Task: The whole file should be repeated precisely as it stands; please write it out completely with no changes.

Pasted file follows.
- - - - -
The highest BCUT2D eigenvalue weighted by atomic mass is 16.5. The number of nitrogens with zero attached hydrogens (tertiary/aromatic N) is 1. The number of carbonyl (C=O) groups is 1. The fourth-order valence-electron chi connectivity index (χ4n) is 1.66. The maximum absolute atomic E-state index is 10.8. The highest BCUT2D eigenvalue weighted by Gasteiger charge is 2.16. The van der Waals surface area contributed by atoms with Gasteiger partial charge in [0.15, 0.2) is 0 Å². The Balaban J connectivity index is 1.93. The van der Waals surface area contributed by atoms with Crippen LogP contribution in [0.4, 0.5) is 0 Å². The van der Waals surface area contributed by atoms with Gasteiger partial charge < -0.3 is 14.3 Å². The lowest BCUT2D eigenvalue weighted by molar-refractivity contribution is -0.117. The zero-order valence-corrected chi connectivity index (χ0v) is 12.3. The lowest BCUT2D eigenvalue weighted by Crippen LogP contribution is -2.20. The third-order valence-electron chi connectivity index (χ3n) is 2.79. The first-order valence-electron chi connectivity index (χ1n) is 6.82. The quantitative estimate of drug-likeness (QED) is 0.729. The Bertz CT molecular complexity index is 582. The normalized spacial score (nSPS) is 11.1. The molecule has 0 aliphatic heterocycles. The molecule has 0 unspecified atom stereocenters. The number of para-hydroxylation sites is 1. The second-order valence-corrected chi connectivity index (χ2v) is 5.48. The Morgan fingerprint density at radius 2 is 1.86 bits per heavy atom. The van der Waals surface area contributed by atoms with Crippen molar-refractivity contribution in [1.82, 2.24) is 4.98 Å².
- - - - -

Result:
The highest BCUT2D eigenvalue weighted by atomic mass is 16.5. The number of nitrogens with zero attached hydrogens (tertiary/aromatic N) is 1. The number of carbonyl (C=O) groups is 1. The fourth-order valence-electron chi connectivity index (χ4n) is 1.66. The maximum absolute atomic E-state index is 10.8. The highest BCUT2D eigenvalue weighted by Gasteiger charge is 2.16. The van der Waals surface area contributed by atoms with Gasteiger partial charge in [0.15, 0.2) is 0 Å². The Balaban J connectivity index is 1.93. The van der Waals surface area contributed by atoms with Crippen LogP contribution in [0.4, 0.5) is 0 Å². The van der Waals surface area contributed by atoms with Gasteiger partial charge < -0.3 is 14.3 Å². The lowest BCUT2D eigenvalue weighted by molar-refractivity contribution is -0.117. The zero-order valence-corrected chi connectivity index (χ0v) is 12.3. The lowest BCUT2D eigenvalue weighted by Crippen LogP contribution is -2.20. The third-order valence-electron chi connectivity index (χ3n) is 2.79. The first-order valence-electron chi connectivity index (χ1n) is 6.82. The quantitative estimate of drug-likeness (QED) is 0.729. The Bertz CT molecular complexity index is 582. The normalized spacial score (nSPS) is 11.1. The molecule has 0 aliphatic heterocycles. The molecule has 0 unspecified atom stereocenters. The number of para-hydroxylation sites is 1. The second-order valence-corrected chi connectivity index (χ2v) is 5.48. The Morgan fingerprint density at radius 2 is 1.86 bits per heavy atom. The van der Waals surface area contributed by atoms with Crippen molar-refractivity contribution in [1.82, 2.24) is 4.98 Å².